25 November 2022
With the ongoing cost-of-living crisis, employers are increasingly using welfare counselling to support their workforce. For employment tax purposes such arrangements always need to be considered on their own merits.
Why is welfare counselling so relevant to today’s workforce?
Welfare counselling is now a common type of support provided by employers to employees, often through the employer’s Employee Assistance Programme (EAP).
With the increase in remote and hybrid working patterns post Covid-19, it is getting tougher for employers to look after the mental health and wellbeing of their employees, particularly during challenging times.
Although by no means new, employer provided welfare counselling can be an effective tool for tackling these issues, providing employees with a helpline service through which they can speak confidentially with and seek advice from, third party counsellors.
This helps employers to look after the wellbeing of their employees, improving employee performance and productivity by creating a happier and more harmonious workforce.
Is this an exempt benefit in kind for employment tax purposes?
Potentially it can be, but it is certainly not the case that all types of welfare counselling are exempt from tax.
While there is a tax exemption for employer provided welfare counselling (SI2000/2080 provides an exemption under Section 210 ITEPA 2003), this is very narrow in scope, and it is easy for employers to provide services which fall outside of the narrow constraints of the exemption.
The legislation itself does not define the types of welfare counselling that are exempt (although it does specifically exclude certain types of counselling services from the exemption - see below) and so employers have to rely on HMRC’s guidance in their Employment Income Manual (see EIM21845) which lists the types of issues HMRC expects the exemption to cover. This includes welfare counselling on:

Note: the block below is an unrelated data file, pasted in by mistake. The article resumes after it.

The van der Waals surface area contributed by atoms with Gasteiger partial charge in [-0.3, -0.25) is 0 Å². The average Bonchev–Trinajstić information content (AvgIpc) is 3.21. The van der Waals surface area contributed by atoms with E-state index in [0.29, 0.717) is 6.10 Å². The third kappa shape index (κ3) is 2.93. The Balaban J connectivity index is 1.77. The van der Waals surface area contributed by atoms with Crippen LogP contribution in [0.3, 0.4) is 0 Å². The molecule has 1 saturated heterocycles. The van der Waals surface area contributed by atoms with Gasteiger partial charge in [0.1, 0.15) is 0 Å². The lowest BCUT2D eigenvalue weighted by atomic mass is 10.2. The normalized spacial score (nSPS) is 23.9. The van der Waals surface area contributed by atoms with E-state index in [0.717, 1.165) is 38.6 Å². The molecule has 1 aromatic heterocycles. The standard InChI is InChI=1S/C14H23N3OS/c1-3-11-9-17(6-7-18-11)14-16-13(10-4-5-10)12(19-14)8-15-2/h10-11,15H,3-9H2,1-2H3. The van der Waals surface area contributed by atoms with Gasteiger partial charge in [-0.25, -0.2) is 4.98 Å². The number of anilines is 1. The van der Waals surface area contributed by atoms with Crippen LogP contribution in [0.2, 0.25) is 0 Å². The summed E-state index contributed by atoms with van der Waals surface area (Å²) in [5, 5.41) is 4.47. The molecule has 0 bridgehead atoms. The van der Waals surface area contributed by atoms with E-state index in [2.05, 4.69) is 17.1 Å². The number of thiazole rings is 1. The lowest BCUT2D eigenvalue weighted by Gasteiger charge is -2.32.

- Problems at work;
- Debt problems;
- Alcohol and drug dependency;
- Career concerns;
- Equal opportunities;
- Ill health;
- Sexual abuse;
- Harassment and bullying;
- Conduct and discipline; and
- Personal relationship difficulties.
Additionally, the exemption can only apply if the welfare counselling is available to all employees of an employer on similar terms.
Are certain types of counselling excluded from the exemption?
Yes, the legislation specifically excludes the following from being exempt:
- Advice on finance, other than advice on debt problems;
- Advice on tax;
- Advice on leisure or recreation; and
- Legal advice.
What about medical treatment?
Prior to 6 April 2020, the exemption did not cover medical treatment of any kind, but this rule has since been relaxed slightly with certain types of counselling services which amount to medical treatment (the HMRC guidance gives cognitive behavioural therapy and interpersonal therapy as examples) can now be covered by the exemption.
Again, this is very narrow in scope and most medical treatment would not be expected to qualify.
What happens if a wide range of services are provided, some exempt and some not?
If an employer provides a range of welfare counselling facilities, some of which are exempt and some which are not, within a single programme, HMRC’s strict view is that the exemption would not apply to that programme. This is because the exemption does not include a basis for apportioning the benefit.
This means that all the component services provided under the programme need to be covered by the exemption for no benefit in kind to arise.